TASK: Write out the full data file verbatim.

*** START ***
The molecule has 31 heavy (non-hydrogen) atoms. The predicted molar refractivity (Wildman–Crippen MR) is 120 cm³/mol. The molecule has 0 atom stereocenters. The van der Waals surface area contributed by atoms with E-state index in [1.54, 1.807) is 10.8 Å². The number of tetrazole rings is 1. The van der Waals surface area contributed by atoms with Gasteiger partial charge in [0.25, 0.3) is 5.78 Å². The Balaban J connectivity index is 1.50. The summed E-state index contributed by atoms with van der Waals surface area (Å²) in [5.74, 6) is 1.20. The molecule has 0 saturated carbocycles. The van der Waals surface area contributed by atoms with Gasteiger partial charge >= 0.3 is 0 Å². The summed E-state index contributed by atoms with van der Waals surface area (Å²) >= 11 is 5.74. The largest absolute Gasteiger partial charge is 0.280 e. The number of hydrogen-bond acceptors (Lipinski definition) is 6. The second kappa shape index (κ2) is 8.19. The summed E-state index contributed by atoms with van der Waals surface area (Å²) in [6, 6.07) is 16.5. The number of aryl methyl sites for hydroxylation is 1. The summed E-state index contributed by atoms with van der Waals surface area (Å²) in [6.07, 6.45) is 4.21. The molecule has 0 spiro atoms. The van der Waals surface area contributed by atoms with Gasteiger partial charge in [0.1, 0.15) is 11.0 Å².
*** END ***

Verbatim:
The molecule has 31 heavy (non-hydrogen) atoms. The predicted molar refractivity (Wildman–Crippen MR) is 120 cm³/mol. The molecule has 0 atom stereocenters. The van der Waals surface area contributed by atoms with E-state index in [1.54, 1.807) is 10.8 Å². The number of tetrazole rings is 1. The van der Waals surface area contributed by atoms with Gasteiger partial charge in [0.25, 0.3) is 5.78 Å². The Balaban J connectivity index is 1.50. The summed E-state index contributed by atoms with van der Waals surface area (Å²) in [5.74, 6) is 1.20. The molecule has 0 saturated carbocycles. The van der Waals surface area contributed by atoms with Gasteiger partial charge >= 0.3 is 0 Å². The summed E-state index contributed by atoms with van der Waals surface area (Å²) >= 11 is 5.74. The largest absolute Gasteiger partial charge is 0.280 e. The number of hydrogen-bond acceptors (Lipinski definition) is 6. The second kappa shape index (κ2) is 8.19. The summed E-state index contributed by atoms with van der Waals surface area (Å²) in [6, 6.07) is 16.5. The number of aryl methyl sites for hydroxylation is 1. The summed E-state index contributed by atoms with van der Waals surface area (Å²) in [6.07, 6.45) is 4.21. The molecule has 0 spiro atoms. The van der Waals surface area contributed by atoms with Gasteiger partial charge in [0.1, 0.15) is 11.0 Å².